Palmer's Pop-Tart

There’s an issue at the core of Boston musician/artist/writer Amanda Palmer’s work, most especially her writing, that provides a bright dividing line, a love-or-hate point of departure that rules out a measured take. She seems to believe that the heat of the moment of creation is itself the thing that matters; the resulting words are, apparently, to be honored for simply having made it to the page.

On April 21, Palmer posted on her site a lengthy, free-form work called “A Poem for Dzhokhar.” She claims to have written it in nine minutes, thereby proving it’s not had time to bake. It appears to be about Boston marathon bombing suspect Dzhokhar Tsarnaev, but is, according to her subsequent rundown of her life in the days and minutes leading to her act of writing, about the details of her life grafted onto the idea of the bombing suspect. Here are a few lines:

you don’t know how to separate from this partnership to escape and finally breathe.

you don’t know how come people run their goddamn knees into the ground anyway.

you don’t know how to measure the value of the twenty dollar bill clutched in your hurting hand.

you don’t know how you walked into this trap so obliviously.

To foist a nine-minute poem upon the world is to prove you don’t care much about your readers. As Valley poet Martin Espada put it in the late ’90s, “A poem is not a Pop-Tart.”

One of two prevalent reactions in the media so far is the pillorying of Palmer for trying to cash in on tragedy, inserting herself into the discussion unbidden. It’s hard not to concur to some degree—Palmer (who often goes by “Amanda Fucking Palmer,” or AFP) seems to crave controversy in the time-honored fashion of rockers. She has also adopted a telling quotation that rides just above the donation button on her site: “Donating = loving.”

All the same, read more of Palmer’s blog posts (she’s a prolific poster and Tweeter) and it becomes clear that hers may be more a crime of self-absorption. She is the sun around whom orbits an army of smitten followers; she may not be a megastar, but she’s got reach. Her marriage to well-known writer Neil Gaiman has also expanded her notoriety. It must be easy, from that kind of perch, to believe that your every utterance, no matter how slap-dash, is worthy of broadcast, and love-donation.

There is also widespread nattering (that’s where she wins—you can’t talk about this without spreading her name) about her daring to sympathize, to a certain extent, with Tsarnaev.

It is primarily this that Palmer has responded to, championing empathy for even the most allegedly odious. About that, she’s right: empathy is important to true understanding of even the worst of human behavior, even if Tsarnaev is a pretty hard person to feel a lot of empathy for at the moment.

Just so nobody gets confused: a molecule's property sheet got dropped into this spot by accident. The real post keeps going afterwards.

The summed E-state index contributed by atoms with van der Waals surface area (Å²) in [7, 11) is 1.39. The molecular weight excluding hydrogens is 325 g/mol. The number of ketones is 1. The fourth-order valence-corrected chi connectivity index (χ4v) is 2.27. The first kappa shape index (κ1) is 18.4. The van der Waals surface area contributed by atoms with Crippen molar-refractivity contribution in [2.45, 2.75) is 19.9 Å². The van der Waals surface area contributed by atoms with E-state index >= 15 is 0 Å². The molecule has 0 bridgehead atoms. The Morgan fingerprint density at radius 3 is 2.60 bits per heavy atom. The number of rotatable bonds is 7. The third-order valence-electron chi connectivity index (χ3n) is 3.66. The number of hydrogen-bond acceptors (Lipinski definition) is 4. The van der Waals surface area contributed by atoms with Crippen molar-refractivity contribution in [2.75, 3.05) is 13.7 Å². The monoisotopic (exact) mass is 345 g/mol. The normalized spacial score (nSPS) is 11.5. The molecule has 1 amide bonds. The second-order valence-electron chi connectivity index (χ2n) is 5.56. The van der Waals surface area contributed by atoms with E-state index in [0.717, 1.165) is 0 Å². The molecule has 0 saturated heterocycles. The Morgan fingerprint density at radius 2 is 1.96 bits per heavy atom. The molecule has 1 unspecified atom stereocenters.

She also says of the firestorm of commentary on her blog: “This is the best thing that art can do—any art, good art, bad art, 9-minute art and 9-year art….reveal things.”

That, once the current controversy fades, is what’s really a shame. All art may be worth making, but the rarity and usefulness of the “things” revealed by art are usually proportionate to the time and skill applied to it. The short gestation time of her poem means it simply could not do much of anything effectively except serve as a personal journal entry—one accessible by the entire, judgment-prone rest of the world.

Part of the reason indie artists are common fodder for the alternative press (Palmer appeared on the Advocate cover just four weeks ago, on April 4) is that they tend to be clever outsider critics of culture. What they have to say is generally more interesting and valuable than the output of corporate stars.

But Palmer’s Palmer-centric quick-take on a truly big-deal subject backfires. It will make it that much harder for indie artists of every stripe to steer the cultural conversation toward the kind of nuance she claims to desire.

As a performer, Palmer has intriguing talents in the musical department, though she’s seldom written a lyric or verse that evidences more cooking time than this one. Yet she plays the media/publicity machine like a mad organ grinder. Her EZ-Bake writing becomes part of the conversation with little discussion of its actual merit, and that in a culture that boasts thousands of poets and musicians who could take on the same subject and make something remarkable of it. Here’s hoping one of them will do so soon, and move the spotlight to someone else.•

Author: James Heflin

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